Meet Matt, Michael, Will, Michael, and Josh. These are the guys (along with their fearless leader Nate Burrel who, unbeknownst to me, was on vacation) who take care of all of the awesome trails and landscapes along our beloved James River. It seems to a be a perfect time to thank them for another great summer. The kids are headed back to school and talk of the fall season is getting louder. Of course, there are still a couple of good months to be had on the James before it gets cold, but it seems appropriate to acknowledge them for all of their hard work following a super busy summer on the river.
The staff was nominated by Matt Foreman. In his nomination email, Matt wrote, “Nathan Burrel and his staff manage the James River Park System downtown. From constructing new hiking/biking trails to picking up the trash these guys spend their days making one of the best attractions in downtown Richmond the best it can be. They spend countless hours coordinating volunteers, maintaining all of the facilities, and helping to promote the park. The best part about these guys is that it truly is a labor of love as all of them actively recreate in the park. Most days they are somewhere in the park doing what they love…on or off the clock.”
First off Matt, well said. The job that these gentlemen do is absolutely a labor of love—something that was proven as I chatted with them this morning. In coordinating the delivery with Matt, he said that the staff typically convenes in the morning, but then disperses into the park for the rest of the day. So, it had to be a morning delivery. I told Matt that I could be there for the daily check-in between 7:30-8:00. I am rarely awake that early and pretty much never on time for anything, so the stress level was high for this one. He also threw in the wrench that one of them was gluten free. I had never made a gluten free cake before, but we’ll get to that later.
Shockingly, I hit the parking lot at 7:45 am. Un-showered, hair in a pony that I didn’t even bother to look in a mirror to do (which, turns out, was sticking up the whole time) and wearing yesterday’s clothes, I walked around the building until Josh pulled up in the lot and showed me where to go. Michael (on the right) was already there and, after some awkward confusion about who I was and why I was there, I explained Batter Up and we hung out around the conference table while we waited for more people to arrive. I learned a lot in the short (30 minutes or so) time that I was there. These guys are seasonal employees. When the park opened many many years ago it had a staff of about 30 people. But, as times have changed and cut-backs have been executed, they are down to a skeleton staff with just a couple of full-timers. They spend their days cutting grass, picking up trash, and clearing out river banks. They have a strong recycling initiative with around 100 recycling receptacles throughout the park system. They also hand sort the trash to pull out recycling. In about a year, they estimate that they earn between $3000–$4000 with their recycling monies. And of course, what trip to a park office would be complete without the preverbal snake bite story? I have an irrational (borderline clinical) fear of snakes and I can’t get the image of a guy bushwhacking under a tree and walking into a King Snake hanging down—who struck out and got him right in the forehead—out of my mind. Thanks for that.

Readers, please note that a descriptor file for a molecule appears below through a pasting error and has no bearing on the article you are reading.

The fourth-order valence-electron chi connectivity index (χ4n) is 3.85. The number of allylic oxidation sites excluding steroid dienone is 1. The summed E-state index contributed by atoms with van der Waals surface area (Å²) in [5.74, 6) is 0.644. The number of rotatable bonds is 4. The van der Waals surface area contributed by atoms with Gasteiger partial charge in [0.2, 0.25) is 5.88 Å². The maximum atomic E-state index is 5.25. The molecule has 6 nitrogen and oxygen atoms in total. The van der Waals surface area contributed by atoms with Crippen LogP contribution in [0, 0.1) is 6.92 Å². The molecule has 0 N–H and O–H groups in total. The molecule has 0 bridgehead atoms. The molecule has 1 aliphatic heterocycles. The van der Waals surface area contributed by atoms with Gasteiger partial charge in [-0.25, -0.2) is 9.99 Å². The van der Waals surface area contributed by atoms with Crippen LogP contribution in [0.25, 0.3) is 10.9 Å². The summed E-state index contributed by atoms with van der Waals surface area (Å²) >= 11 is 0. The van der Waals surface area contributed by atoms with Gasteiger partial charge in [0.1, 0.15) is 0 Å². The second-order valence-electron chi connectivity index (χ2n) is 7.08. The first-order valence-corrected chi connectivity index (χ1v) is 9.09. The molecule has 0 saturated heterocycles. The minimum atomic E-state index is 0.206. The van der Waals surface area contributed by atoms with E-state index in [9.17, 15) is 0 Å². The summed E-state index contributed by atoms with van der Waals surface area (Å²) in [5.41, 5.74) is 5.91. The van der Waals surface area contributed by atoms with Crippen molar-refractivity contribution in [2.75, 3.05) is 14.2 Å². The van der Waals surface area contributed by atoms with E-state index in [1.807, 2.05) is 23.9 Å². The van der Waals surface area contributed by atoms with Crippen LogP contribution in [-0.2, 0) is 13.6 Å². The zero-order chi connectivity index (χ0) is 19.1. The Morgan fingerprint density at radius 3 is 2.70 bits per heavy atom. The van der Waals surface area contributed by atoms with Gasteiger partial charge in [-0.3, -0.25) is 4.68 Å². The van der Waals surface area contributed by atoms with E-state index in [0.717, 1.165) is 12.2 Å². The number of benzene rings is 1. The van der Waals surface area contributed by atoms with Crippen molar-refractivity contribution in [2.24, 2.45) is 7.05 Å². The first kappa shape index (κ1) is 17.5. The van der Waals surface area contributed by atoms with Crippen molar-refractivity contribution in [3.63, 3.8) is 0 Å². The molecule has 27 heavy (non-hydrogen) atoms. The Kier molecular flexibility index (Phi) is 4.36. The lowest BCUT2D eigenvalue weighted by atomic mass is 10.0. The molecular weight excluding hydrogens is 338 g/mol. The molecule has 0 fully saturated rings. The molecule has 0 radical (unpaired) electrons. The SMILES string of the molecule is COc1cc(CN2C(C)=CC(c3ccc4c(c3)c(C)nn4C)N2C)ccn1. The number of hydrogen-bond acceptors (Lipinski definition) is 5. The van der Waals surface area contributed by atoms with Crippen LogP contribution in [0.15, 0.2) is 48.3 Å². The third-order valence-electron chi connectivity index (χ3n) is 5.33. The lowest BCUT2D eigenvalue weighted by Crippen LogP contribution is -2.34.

This is a cool group of guys and I loved hearing their stories, despite the snake stories. (That wasn’t the only one, by the way. I’ll spare you the others—Mom.) Being there and listening to them, I felt a little guilty. I’ve lived in Richmond for almost four years and could count on one hand how many times I’ve been out on the James River. I grew up in the Northern Neck where the Rappahannock meets the Chesapeake Bay and my family still lives there. Usually when I have a water craving I make the drive out to spend the day on my brackish love, Dymer Creek—for which my 11-year-old labrador retriever is named. But, I’m vowing to explore the James a little more. It’s right in our backyard. It’s just silly not to take advantage of it.
And now for the cake. I made a gluten-free cake but, according to the guys, Nate is the gluten-free person and wasn’t even there. Ha! That Murphy is such a bitch sometimes. Anyway, I now understand why people say gluten-free cooking is so expensive. This week’s cake was a peanut butter banana cake from the Gluten Free Goddess blog (recipe found here) and then I topped it with a whipped cream cheese icing from the Not So Humble Pie blog (recipe found here)—to which I added a heaping half cup of peanut butter. I also chopped up some chocolate chips in the food processor and made a chocolate sprinkle dust to cover the top of the cake. (Look at me! I’m getting crafty!) Instead of flour it uses coconut flour and almond meal, and instead of sugar it called for mashed bananas and honey. (Can we call it a healthy cake?) The test cake was really good but, of course, I’m always left wondering about the one that goes to the recipient. I always convince myself that I did something that somehow rendered the final product catastrophically inedible.